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Nominate an outdoor area for a week-long education and training program from the Leave No Trace Center for Outdoor Ethics in 2018.
Beginning April 1st through May 15th, the Leave No Trace Center for Outdoor Ethics is calling for nominations for the 2018 Hot Spot program.
Hot Spots are all public lands — city parks, forests, open space land, national parks — across the country that have sustained damaged from overuse. The Hot Spot program provides week-long, onsite education and events, engaging the local community in training, service and outreach.
In its sixth year, the Leave No Trace Hot Spot program has helped dozens of damaged public lands regain their health and long-term sustainability. By identifying and working with Hot Spots across the nation, we rapidly move toward recovery and protection of these places and their American heritage into the future.
The Center intends to do the following:
1. Nominations are accepted April 1 – May 15, with up to 20 Hot Spots being selected for 2018.
2. Nominations will be accepted from land managers, youth serving and educational organizations, partners, members, individuals, and governmental agencies for areas with recreation-related impacts that could be successfully mitigated through effective Leave No Trace programs.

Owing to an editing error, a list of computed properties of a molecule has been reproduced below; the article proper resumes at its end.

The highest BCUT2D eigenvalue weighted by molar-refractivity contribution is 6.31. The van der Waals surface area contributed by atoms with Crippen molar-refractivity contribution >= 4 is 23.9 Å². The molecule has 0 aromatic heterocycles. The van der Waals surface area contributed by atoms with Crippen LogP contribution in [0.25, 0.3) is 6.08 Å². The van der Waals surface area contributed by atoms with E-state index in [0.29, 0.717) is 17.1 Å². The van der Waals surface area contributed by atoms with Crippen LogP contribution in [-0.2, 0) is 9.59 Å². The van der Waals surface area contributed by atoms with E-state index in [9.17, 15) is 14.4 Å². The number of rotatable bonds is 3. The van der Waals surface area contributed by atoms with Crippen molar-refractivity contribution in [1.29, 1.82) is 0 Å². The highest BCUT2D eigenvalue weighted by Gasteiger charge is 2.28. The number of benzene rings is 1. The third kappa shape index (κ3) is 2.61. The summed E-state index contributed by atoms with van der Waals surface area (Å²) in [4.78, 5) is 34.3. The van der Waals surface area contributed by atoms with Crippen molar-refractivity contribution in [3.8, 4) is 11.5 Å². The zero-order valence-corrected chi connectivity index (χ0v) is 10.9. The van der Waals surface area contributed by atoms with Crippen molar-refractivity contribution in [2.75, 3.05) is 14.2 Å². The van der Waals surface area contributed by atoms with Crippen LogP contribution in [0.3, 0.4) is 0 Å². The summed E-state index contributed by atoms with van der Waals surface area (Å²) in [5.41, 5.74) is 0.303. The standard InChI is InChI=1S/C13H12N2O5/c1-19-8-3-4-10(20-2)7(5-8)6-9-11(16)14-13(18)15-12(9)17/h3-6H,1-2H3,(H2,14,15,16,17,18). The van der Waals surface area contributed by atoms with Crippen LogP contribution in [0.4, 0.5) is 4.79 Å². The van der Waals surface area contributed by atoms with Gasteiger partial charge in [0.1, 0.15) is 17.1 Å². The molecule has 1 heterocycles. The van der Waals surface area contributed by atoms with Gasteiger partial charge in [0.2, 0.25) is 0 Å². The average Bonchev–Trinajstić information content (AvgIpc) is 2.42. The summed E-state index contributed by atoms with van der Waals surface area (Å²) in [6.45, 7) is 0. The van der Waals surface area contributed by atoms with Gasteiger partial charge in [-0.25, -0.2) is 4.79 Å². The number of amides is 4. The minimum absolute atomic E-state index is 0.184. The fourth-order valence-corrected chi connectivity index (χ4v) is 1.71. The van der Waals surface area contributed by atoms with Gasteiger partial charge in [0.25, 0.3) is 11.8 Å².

3. Chosen Hot Spots will receive the following:
Nomination Deadline: May 15, 2017 for 2018 Hot Spot Program.
Everyday, people seek the outdoors for adventure, kinship, exercise, solitude and all forms of enjoyment. Yet the places we have explored and adored for years are impacted by recreational use, some more severely than others. We call these areas Hot Spots –sites that are damaged but that can recover and become healthy again after specific Leave No Trace applications. By identifying and working with Hot Spots across the nation, we rapidly move toward recovering and protecting the places and American heritage we cherish for future generations.
With more than 12 billion people visiting public lands each year, many outdoor areas across our nation are negatively impacted by recreational use. We are literally loving our land to death. The reason is usually not malicious or intent to harm nature and wildlife; rather it’s simply lack of knowledge or skills. The end result however is usually the same: litter, invasive species, habituated wildlife, dog waste, trail and campsite erosion, water sources polluted with human waste and more.
The specific week-long Leave No Trace training, conducted by expert Subaru/Leave No Trace Traveling Trainers, includes special events and programs for local officials, land managers, volunteers and the general public.
2017 Leave No Trace Hot Spot Locations
All the pins represent the Hot Spots we have held each year. By un-checking the boxes at the top of the map, you can manipulate which pins you see on the map. To see more categories in the legend, click on the arrows on the top right of the map. Feel free to zoom in and explore!
You can click on the pins to learn more about the area and the Hot Spot that was held there, watch a video, or look at some awesome photos!
To read the comprehensive, 2015 Hot Spot Report click here.
Special thanks to KEEN and REI for their support of the Leave No Trace Hot Spot Program!